Monday, October 5, 2015

Bra Fact and Bra Fiction Quiz

In five years of talking about bras I've had to debunk my fair share of bra myths. There is a lot of great bra information out there but there is also a lot of bra nonsense that is keeping hundreds of thousands of women from their best fit. How many of these bra 'facts' are actually rubbish and which are the real deal? (I'll post the answers in the comments in a couple of days!) xx

1) Your bra band should be parallel with the ground

2) It's normal to get some back fat with a well-fitting bra

3) After you measure round your ribcage you should add 4 inches to find your band size

4) Not all bras in your size will fit you

5) Straps falling off your shoulders is a normal part of wearing bras

6) You should be able to lift the band away from your body so you can see the bottom of your breasts

7) The direction of the seams on a cup changes the shape of the look of your bust

8) The gore should lie flat against your body between your boobs

9) If your bra leaves red marks on your body it's the wrong size

10) Wearing a bra at night stops your boobs sagging

There are many, many more but if you can sort the fact from the fiction in this list then you've got a great handle on your bra fit! xx

Sunday, September 13, 2015

A Day in The Life of a Badly Fitting Bra

You'd be forgiven for thinking that your bra is out to get you as it pinches and pokes you and leaves your breasts in free fall. But in reality the reason your bra hurts you is that it's desperately trying to fit and it just can't. To give you an idea of what happens when you put on an ill-fitting bra here's a short day in the life of that bra...

Beginning of the Day...
Bra: "OK everyone, it's a new day and today we're going to keep her boobs in one place. Is everyone with me? Straps, Band, Cups, are we ready?"

All: "Yes(ish)!"

Bra: "Band, can I get an elastic report?"

Band: "Elastic cooled to room temperature but stretch damage at 90%. I'm reporting majority of elastic fibers broken or maxed out, Commander."

Bra: "Let's put that 10% of working elastic to the test then Band. Engage band support. Straps, status report."

Straps: "We are reading a 75% degrading of our surface resistance. Likelihood of sliders loosing grip at 80%, Commander."

Bra: "I don't want any slacking on this watch so keep those straps in place soldier. Cups, what's the situation with you?"

Cups: "We appear to have sustained some damage during the last aquatic drill, Commander. We are reporting some increased volume and weakening of the surface tension."

Bra: "I need you to hold it together cups, stand fast. OK, this is it. All stations engage support."

Not Long Later That Same Day...
Bra: "All stations we are loosing support integrity; immediate emergency reports."

Band: "Elastic has heated up to body temperature and we're loosing tension at a rapid rate. We are reporting a 15 degrees increase in altitude up the spine."

Straps: "We also detect the increase in altitude, Commander, and can no longer maintain strap stability. We have lost functionality in the right strap. Strap down, I repeat, strap down."

Cups: "We are loosing altitude, Commander. We are reporting major tissue spillage in left cup and wire malfunction at the gore. We appear to have increased tissue pressure at the sternum. Please advise next steps."

Bra: "All stations, we appear to be having a catastrophic function failure. Advise one of us learns how to write a note for her to get a bra fitting and put us out of our misery."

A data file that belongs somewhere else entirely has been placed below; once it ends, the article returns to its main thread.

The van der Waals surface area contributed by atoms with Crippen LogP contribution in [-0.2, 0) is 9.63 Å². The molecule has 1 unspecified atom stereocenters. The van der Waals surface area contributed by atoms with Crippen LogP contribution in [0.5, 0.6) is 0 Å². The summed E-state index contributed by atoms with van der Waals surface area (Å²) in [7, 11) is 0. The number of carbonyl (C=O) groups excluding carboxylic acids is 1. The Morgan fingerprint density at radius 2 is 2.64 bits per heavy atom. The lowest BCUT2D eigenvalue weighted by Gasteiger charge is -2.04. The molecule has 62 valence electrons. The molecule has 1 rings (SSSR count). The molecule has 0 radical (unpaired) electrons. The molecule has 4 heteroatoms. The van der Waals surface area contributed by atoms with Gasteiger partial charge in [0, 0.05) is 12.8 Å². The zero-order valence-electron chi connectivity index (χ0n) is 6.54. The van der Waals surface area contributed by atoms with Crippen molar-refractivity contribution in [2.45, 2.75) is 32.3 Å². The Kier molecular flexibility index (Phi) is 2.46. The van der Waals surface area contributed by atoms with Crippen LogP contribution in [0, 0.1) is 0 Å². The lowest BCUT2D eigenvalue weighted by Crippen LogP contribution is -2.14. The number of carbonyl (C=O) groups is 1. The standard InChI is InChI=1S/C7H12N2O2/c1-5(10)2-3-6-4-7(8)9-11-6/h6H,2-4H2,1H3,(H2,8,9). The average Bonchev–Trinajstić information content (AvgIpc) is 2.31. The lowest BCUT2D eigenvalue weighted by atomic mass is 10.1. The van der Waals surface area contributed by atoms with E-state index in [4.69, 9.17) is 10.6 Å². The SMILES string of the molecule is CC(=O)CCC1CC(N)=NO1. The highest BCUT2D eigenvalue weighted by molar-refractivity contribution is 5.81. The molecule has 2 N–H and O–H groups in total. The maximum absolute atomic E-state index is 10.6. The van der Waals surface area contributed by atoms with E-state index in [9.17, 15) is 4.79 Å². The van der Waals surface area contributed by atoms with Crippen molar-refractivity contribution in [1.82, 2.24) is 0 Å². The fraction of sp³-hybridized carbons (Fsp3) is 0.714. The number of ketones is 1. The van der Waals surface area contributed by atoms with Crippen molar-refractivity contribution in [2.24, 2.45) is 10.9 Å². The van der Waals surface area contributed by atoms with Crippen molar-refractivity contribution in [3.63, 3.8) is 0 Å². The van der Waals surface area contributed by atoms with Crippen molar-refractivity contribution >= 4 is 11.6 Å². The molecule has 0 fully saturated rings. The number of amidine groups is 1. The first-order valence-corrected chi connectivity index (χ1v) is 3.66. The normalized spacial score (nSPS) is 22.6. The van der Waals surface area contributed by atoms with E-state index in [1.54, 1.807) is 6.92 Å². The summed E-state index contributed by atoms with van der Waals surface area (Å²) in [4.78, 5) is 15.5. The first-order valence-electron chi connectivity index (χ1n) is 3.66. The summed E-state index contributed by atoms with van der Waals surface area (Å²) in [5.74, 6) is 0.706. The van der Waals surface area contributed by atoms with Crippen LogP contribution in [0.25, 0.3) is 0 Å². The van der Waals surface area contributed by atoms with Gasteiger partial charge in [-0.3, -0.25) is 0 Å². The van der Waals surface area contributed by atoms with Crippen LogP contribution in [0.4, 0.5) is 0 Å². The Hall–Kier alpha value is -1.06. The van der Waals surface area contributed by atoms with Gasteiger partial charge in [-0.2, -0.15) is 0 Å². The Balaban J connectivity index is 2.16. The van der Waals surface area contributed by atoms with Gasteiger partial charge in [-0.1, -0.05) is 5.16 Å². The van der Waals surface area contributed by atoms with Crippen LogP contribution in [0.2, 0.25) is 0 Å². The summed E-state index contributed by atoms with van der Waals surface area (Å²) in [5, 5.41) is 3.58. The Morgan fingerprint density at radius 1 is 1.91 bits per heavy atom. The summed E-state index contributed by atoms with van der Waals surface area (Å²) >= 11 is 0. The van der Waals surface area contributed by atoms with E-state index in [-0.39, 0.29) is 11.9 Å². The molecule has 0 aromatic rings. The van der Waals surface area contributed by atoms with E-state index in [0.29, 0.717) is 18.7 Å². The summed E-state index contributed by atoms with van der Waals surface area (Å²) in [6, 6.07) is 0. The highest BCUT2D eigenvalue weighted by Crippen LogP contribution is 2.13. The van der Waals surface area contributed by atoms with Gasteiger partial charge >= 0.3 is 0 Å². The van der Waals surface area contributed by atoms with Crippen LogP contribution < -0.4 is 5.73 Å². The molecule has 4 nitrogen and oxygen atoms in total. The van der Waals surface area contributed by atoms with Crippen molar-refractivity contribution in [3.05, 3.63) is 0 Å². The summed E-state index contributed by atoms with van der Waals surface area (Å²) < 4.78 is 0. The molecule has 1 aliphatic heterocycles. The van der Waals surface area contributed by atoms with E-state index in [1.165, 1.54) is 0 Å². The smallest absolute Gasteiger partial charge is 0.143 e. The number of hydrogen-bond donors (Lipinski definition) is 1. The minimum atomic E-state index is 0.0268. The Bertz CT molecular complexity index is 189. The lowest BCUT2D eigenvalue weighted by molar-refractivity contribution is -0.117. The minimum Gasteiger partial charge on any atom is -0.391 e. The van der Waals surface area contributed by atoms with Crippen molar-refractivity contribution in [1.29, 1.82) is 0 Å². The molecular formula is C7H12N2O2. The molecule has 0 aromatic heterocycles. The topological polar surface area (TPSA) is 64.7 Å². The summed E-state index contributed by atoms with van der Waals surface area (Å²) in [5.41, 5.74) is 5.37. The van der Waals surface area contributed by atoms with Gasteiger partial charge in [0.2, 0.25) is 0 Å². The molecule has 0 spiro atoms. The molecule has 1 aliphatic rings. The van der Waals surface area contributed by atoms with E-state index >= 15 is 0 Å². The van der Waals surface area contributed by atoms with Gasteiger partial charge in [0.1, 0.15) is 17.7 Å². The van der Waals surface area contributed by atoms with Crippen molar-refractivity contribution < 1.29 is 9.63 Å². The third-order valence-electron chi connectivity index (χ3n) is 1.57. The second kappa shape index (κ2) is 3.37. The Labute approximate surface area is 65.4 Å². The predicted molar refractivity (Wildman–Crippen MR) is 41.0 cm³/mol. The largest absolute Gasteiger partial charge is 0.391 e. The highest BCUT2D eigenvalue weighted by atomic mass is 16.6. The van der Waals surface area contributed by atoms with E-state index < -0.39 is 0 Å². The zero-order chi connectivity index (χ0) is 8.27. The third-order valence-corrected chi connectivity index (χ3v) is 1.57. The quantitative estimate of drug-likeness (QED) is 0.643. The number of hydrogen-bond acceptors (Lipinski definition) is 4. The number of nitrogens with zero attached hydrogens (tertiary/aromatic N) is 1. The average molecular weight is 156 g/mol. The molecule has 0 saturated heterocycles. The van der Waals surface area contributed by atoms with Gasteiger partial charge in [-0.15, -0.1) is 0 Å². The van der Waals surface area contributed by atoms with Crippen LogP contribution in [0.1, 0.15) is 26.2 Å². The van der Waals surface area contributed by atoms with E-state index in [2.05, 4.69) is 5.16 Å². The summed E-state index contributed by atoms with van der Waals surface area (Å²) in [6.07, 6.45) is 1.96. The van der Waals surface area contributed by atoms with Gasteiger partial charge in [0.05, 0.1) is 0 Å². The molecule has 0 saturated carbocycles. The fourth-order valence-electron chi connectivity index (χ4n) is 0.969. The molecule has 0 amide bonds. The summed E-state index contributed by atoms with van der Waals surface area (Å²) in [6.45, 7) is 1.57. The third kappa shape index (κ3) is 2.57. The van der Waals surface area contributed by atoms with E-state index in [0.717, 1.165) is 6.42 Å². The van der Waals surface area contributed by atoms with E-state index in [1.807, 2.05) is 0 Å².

So the next time you find yourself cursing your bra spare a thought for how hard it's trying to contain your breasts against all odds. If you don't know where to start figuring out what size and style features you need in a bra then our Free Size Consultation is a great place to start. xx

Monday, August 17, 2015

Our 5 Most Useful Posts of All Time

We've had lots of new customers, blog readers and newsletter subscribers lately and many of them are at the beginning of their bra journey. To make it easier to find your best fit I've put together our top 5 most useful blogs that have helped thousands of women.

Basics about Bands
Your band is the most crucial part of your bra. It should do most of the work in lifting and supporting your bust so if your band is wrong a whole heap of problems can arise, and they do!

This blog video explains why a band that's too big for you causes problems like straps digging and slipping and cups spilling. Watch the video here

Cup Letters Mean Nothing Without The Band Size
This is at the crux of understanding bra sizes. The fact that a 36G is a whole cup volume bigger than a 34G because the band is longer is something that most women don't know. If you've been wearing a 38C that rides up like mad so you tried a 32C and the band was crazy tight and you were spilling out everywhere it was because the 32C is THREE cup volumes smaller than the 38C.

Not All D Cups Are The Same is our most read post because it explains and shows how cups and bands relate to one another. Read the post here.

How Can I Be an 34FF and a 32G?
One you understand that cups get bigger as the band gets longer you start to realize that cup letters mean nothing without their band size. Your bra size is actually a cup volume, not a cup letter. Sister Sizing explains how the same cup volume has different sizes depending on the band length. It's really useful to know your sister sizes. For example, if you know that a 32G is your best starting size but you read that a bra you love runs really tight in the band so you need to go up a band size, you'll know that your sister size is a 34FF so that's the size to order to offset the tight band.

What Sister Sizes Look Like is our post that shows you what the same cup volume looks like on different band lengths. Read the post here.

Height and Bra Fit

Something that few fitters will explain to you is that your height can play a huge part in which bras will fit you best. If you are under 5ft 5" then this post is well worth a read!

Getting Your Mind Into The Right Bra
Once you've read up on all the 'science' of a well fitting bra the prospect of changing bra size and style can be daunting. You can never get the right physical fit until you are emotionally ready for a good fit.
The Mental Leap from the Wrong Bra to the Right Bra is a guide to help you work out what's keeping you from better bra fit and to help you take your time. Read the post here.

Monday, August 3, 2015

Transitioning Back from Nursing to Regular Bras